Because I’m hungry and thinking of Florence, here’s a little story about lasagna:
Seven years ago in Florence, Italy I ate the best plate of lasagna in my life. I was sitting on a wooden bench across from a pair of middle aged Italian housewives enjoying a quick meal and an elderly Italian man to my left who ordered in true Italian style– pasta, meat, a salad and a banana for desert. I was served that amazing lasagna on a plain, white ceramic bowl by a waiter who looked like Fabio. It wasn’t a complicated recipe, but the cook had somehow reached that divine lasagna equilibrium of meatiness, gooeyness, and tomato-iness that makes your eyes roll back in your head.The noodles were tender but not soggy and sauce the entire concoction was swimming in was deliciously homemade. I ate very bite slowly. I licked my plate clean. Then my twenty year-old self paid my bill and walked out of that charming trattoria, never to find it again.
Over the years this plate of lasagna haunted my dreams. When my husband and I decided to honeymoon in Italy three years ago I couldn’t have been more excited. “This is perfect,” I exclaimed, “I’ll take you to that little trattoria I keep telling you about! The one with the lasagna!”
When we arrived in Florence we checked into the hostel and hit the streets on a trattoria hunt. After a little wandering and a few distractions (after all, we were in Florence. You can’t walk five feet in that town without bumping into a picture from an art history book) we reach what I was sure was THE STREET. It was lined with darling little trattorias. We poked our heads into the first few. The first had wooden benches, but the restaurant was bigger than I remembered. The next was tiny enough, but it had tables. The next one even had a waiter that looked like Fabio, but it was definitely not the place.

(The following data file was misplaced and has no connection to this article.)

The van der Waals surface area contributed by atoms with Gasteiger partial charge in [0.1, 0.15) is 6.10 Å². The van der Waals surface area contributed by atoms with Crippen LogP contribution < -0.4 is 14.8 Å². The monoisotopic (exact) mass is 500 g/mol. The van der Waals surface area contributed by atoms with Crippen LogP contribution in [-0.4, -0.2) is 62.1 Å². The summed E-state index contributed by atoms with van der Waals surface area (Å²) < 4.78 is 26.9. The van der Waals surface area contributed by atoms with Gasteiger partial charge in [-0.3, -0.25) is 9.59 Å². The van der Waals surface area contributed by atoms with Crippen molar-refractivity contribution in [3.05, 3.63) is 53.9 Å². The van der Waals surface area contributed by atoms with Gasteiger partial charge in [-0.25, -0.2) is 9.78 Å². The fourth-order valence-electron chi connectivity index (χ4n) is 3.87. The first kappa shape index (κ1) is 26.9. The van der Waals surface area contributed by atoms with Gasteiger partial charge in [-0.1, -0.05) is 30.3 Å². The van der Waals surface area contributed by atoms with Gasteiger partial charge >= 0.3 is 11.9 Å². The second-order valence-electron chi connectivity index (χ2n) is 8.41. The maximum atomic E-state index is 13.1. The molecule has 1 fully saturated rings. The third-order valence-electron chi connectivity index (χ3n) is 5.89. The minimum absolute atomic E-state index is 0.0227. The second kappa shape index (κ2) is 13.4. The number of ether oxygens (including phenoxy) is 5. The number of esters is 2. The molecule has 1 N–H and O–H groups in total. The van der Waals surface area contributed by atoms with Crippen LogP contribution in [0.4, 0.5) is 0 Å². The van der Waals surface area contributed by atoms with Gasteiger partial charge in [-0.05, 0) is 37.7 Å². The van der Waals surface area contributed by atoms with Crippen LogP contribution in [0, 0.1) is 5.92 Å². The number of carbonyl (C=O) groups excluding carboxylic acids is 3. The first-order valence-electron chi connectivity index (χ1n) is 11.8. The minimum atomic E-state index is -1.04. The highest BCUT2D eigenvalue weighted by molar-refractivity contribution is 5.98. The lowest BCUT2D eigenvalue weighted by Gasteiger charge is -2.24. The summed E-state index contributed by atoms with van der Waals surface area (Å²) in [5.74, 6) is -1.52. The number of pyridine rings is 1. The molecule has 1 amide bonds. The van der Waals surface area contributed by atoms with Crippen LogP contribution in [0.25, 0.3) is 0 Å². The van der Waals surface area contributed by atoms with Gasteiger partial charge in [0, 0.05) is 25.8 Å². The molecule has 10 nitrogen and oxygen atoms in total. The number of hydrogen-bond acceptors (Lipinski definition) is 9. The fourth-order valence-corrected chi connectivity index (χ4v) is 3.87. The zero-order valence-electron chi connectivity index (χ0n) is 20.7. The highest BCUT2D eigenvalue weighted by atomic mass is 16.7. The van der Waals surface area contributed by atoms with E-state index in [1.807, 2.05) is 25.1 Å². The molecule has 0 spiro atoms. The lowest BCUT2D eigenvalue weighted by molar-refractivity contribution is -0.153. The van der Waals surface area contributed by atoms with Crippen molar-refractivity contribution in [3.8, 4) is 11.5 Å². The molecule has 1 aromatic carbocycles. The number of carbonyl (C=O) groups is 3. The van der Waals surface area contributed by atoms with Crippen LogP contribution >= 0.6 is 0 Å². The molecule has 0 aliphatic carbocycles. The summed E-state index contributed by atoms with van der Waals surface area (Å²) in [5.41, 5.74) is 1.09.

“Do you remember anything else about this place?” my husband asked, “Like, maybe, a name?”
“Nope.” I said.
“Anything at all?”
“Well,” I said, “It had steps leading down, it had a wall made of brick, it had a big wooden table that everyone sat at and it had amazing lasagna.”
My husband looked around, “That narrows it down to about half the restaurants on this street, sweetie. Do you want me to go around and ask them all if they make lasagna?”
We wound up having lasagna for dinner that night at a different little trattoria with stairs and a brick wall (it had tables, no benches). It was amazing, we were in Italy after all, but it just wasn’t the same. We also ordered pâtés without knowing what they were. Those were definitely not the lasagna of my dreams. Pâté is gross, even in Italy.
I often celebrate the fact that I am a spontaneous traveler, that I don’t have every single stop mapped out before I touch down. But sometimes I wish that I was the type of person who at least wrote every little detail down in case I wanted to go back there again.
There’s been scientific studies that have found that people have more accurate memories of events and places when they switch off the camera and I happen to largely agree with them. But being a spontaneous traveller would be so much better if I could press rewind and repeat.
Or, I’ve often thought, maybe it was a good thing that I’ve never been able to find the magical lasagna again. If I was able to find it a second time, would it have been as magical? Who knows.